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October 15, 2014


Nekromantik 2.jpg

Jörg Buttgereit - 1987
Cult Epics BD Region A

Just in time for the holiday season, that is, if Halloween is your holiday, comes this infamous film released as a Blu-ray disc. I don't recall when I first was made aware of Nekromantik, but I was disappointed when, right after I joined Netflix in 2001, Jorg Buttgereit's film was no longer available. I guess this is an example of how good things come to those who wait, as the Cult Epics disc is loaded with both the director's version, the "grind house" version (complete with scratchy images), an earlier short film by Buttgereit, Hot Love, filmmaker's commentary tracks, and more.

Admittedly, a love story about a man, a woman, and a corpse, isn't going to appeal to everyone. On the other hand, the one left on the side of the road, I was not prepared for a film this funny. Sure, some of the over the top gore makes Herschell Gordon Lewis look like a master at discretion. Shooting Super 8, with friends over the course of many weekends, Buttgereit is closer to the Hollywood in the Bronx aesthetics of the Kuchar Brothers, if more transgressive than dared by the twins.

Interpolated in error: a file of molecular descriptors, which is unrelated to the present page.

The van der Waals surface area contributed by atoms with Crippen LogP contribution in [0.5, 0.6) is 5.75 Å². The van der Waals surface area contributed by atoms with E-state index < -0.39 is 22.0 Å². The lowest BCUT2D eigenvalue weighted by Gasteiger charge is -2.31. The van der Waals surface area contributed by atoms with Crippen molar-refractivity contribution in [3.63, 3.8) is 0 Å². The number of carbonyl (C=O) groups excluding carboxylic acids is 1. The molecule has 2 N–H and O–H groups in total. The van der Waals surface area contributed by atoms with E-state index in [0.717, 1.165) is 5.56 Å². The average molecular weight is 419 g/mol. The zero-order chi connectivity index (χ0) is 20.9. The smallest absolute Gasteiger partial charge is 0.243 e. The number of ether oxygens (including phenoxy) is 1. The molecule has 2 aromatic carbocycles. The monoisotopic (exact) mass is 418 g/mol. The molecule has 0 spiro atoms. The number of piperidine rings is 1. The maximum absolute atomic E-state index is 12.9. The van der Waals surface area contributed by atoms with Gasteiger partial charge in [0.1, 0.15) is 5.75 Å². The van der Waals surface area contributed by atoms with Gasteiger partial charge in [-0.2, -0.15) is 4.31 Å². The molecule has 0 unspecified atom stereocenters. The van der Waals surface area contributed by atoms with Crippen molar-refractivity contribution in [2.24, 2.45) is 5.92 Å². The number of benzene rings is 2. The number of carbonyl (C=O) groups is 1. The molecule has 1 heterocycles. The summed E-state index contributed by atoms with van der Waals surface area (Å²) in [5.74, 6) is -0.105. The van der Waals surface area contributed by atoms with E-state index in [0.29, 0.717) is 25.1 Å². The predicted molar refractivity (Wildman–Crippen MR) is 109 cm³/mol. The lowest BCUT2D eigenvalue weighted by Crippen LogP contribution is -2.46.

nekromantik 1.jpg

The tone of the film is set when a young couple, driving in the dark, try to look at a map instead of the road. Of course this leads to an accident, and what an accident. Buttgereit probably never heard of the Kuchars, and probably never heard the Jimmy Cross novelty song from 1965, "I Want My Baby Back", a parody of songs like "Leader of the Pack" and "Last Kiss". After waking up from a car crash, Cross looks for his sweetheart - "Over there was my baby. . . and over there was my baby . . . and way over there was my baby!". Hey, for some of teenagers at that time, this was pretty funny stuff the first fifty or so times we heard this song. "I Want My Baby Back" ends with Cross climbing into the coffin of his sweetheart. In short, young people, black humor, necrophilia - nothing new. Buttgereit has put on film the kind of stuff that was considered somewhat acceptable if kept in the imagination.

There has been serious analysis of Nekromantic by others. Suffice to say that this is the kind of film that will evoke different responses from different viewers, some plainly more interested in the visceral impact of the transgressive imagery than any meaning that might be derived from the strange love of Rob and Betty. For fans of Nekromantik, this new Blu-ray might constitute an embarrassment of riches. For those insisting on more tasteful artistic expressions, Nekromantic will be dismissed as an embarrassment.

Posted by Peter Nellhaus at October 15, 2014 07:06 AM